Does it matter that people don’t know about misophonia? What difference would it make if more people were aware? Well, for one, more sufferers would know they aren’t evil and insane. Yes, that’s a big one. But also, people who don’t suffer from it would (maybe?) be more understanding when a misophone snaps at them to stop yawning so loud, stop shuffling their feet, stop chewing with their mouths open. Maybe. Or at least they might not take it so personally. Well, except for the open-mouthed chewing. Please take that personally. And stop. Stop right now. People, THERE IS ABSOLUTELY NO REASON TO CHEW WITH YOUR MOUTH OPEN!!!

Ahem. <pats hair back in place>

The unfortunate truth is that there isn’t a lot anyone can do to help someone who has misophonia. I mean, I have my self-soothing tactics, and sometimes they work. Interestingly, one of the things that helps the most is recognizing what’s happening. Having the lightbulb moment of knowing that I’m responding to a trigger doesn’t erase the sound’s power … but it sort of does, too. It can make me feel less out of control. And that helps me remember to use other tools to calm myself. I can listen to music or white noise. I can walk away from the sound, from the person making the sound. I can engage the noise-maker in a different way so that they stop doing whatever it is that has me wishing an anvil would fall on their head.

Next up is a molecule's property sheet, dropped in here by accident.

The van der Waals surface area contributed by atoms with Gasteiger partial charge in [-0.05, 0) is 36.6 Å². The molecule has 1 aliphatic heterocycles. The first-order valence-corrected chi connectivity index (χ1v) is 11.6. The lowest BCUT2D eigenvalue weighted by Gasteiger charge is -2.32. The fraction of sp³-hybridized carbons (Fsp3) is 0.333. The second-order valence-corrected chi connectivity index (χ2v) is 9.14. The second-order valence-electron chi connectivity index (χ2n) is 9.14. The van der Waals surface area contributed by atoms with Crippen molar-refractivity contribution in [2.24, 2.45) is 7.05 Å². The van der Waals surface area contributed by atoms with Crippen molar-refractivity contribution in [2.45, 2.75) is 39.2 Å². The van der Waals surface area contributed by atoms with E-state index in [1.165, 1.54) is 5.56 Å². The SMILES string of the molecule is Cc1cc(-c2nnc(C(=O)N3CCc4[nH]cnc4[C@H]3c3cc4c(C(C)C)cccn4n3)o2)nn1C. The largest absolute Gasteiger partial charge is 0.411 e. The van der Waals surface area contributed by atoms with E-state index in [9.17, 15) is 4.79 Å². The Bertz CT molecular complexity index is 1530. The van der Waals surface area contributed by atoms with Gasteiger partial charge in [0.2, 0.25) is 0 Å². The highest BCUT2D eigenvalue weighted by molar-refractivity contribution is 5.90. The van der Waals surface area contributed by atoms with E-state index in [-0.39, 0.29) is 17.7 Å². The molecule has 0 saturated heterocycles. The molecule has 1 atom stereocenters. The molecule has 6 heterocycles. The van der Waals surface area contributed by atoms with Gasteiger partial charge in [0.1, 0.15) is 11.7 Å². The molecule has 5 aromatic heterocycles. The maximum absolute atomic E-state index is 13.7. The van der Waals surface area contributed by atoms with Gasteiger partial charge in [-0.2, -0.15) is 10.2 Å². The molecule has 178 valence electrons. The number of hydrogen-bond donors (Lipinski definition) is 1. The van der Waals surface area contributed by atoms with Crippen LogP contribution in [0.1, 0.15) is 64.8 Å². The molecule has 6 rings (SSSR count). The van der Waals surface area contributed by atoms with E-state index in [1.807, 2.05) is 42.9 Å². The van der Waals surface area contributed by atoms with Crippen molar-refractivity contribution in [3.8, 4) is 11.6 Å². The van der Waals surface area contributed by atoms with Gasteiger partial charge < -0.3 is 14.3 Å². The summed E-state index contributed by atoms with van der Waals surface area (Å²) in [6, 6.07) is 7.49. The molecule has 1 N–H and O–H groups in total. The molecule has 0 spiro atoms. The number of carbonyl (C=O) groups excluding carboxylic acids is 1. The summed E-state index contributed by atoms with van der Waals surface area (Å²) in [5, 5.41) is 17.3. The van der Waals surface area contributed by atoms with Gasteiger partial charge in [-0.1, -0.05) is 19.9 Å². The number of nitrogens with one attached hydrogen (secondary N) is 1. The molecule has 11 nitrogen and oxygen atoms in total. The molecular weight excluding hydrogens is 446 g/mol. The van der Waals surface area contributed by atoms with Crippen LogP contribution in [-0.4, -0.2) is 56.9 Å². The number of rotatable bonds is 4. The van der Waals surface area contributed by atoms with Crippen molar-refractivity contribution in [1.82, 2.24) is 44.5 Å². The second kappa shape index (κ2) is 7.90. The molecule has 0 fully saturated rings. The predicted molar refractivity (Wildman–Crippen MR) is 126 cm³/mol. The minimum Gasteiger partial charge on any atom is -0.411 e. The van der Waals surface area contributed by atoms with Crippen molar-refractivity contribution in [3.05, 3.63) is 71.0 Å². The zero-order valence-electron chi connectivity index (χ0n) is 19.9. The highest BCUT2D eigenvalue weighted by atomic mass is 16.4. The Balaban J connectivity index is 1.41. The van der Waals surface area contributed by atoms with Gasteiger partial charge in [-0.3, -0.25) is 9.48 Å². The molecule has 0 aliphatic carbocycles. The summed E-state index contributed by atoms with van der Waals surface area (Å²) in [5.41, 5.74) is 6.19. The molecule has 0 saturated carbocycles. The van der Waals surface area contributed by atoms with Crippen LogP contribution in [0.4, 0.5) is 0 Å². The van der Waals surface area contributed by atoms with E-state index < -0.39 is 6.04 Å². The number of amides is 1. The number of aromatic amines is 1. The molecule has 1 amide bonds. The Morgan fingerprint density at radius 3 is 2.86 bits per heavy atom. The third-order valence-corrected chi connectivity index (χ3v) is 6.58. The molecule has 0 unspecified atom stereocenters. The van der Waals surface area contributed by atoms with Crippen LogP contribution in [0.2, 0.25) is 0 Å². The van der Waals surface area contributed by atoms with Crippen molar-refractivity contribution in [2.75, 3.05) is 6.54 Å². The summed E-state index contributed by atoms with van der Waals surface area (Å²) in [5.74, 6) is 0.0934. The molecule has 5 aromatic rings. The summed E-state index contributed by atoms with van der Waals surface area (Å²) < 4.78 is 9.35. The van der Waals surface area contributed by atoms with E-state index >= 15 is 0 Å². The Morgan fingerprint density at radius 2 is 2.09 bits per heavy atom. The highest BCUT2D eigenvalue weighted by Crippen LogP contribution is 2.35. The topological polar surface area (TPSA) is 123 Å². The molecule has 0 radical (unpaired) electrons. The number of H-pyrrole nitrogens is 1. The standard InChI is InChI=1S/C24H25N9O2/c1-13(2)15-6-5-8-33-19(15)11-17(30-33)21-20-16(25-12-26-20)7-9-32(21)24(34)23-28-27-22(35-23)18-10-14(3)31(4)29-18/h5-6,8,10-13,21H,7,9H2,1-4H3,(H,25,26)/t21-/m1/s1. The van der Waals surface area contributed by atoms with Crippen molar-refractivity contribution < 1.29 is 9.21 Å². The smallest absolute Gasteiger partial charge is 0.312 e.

There are a number of studies being conducted — there’s an International Misophonia Research Network, for example, and a Misophonia Research Fund. It’s encouraging to see that people are working to find treatment options. One interesting treatment I read about was wearing hearing aids that play a relaxing sound. There is still the DIY treatment of reducing stress and getting more sleep. That’s what I’ll be focusing on. That and remembering that throat-punching is generally frowned upon.


It’s the 15th annual Slice of Life Story Challenge!
Head on over to Two Writing Teachers
and see what the rest of this year’s slicers are up to!

Original Slicer - GirlGriot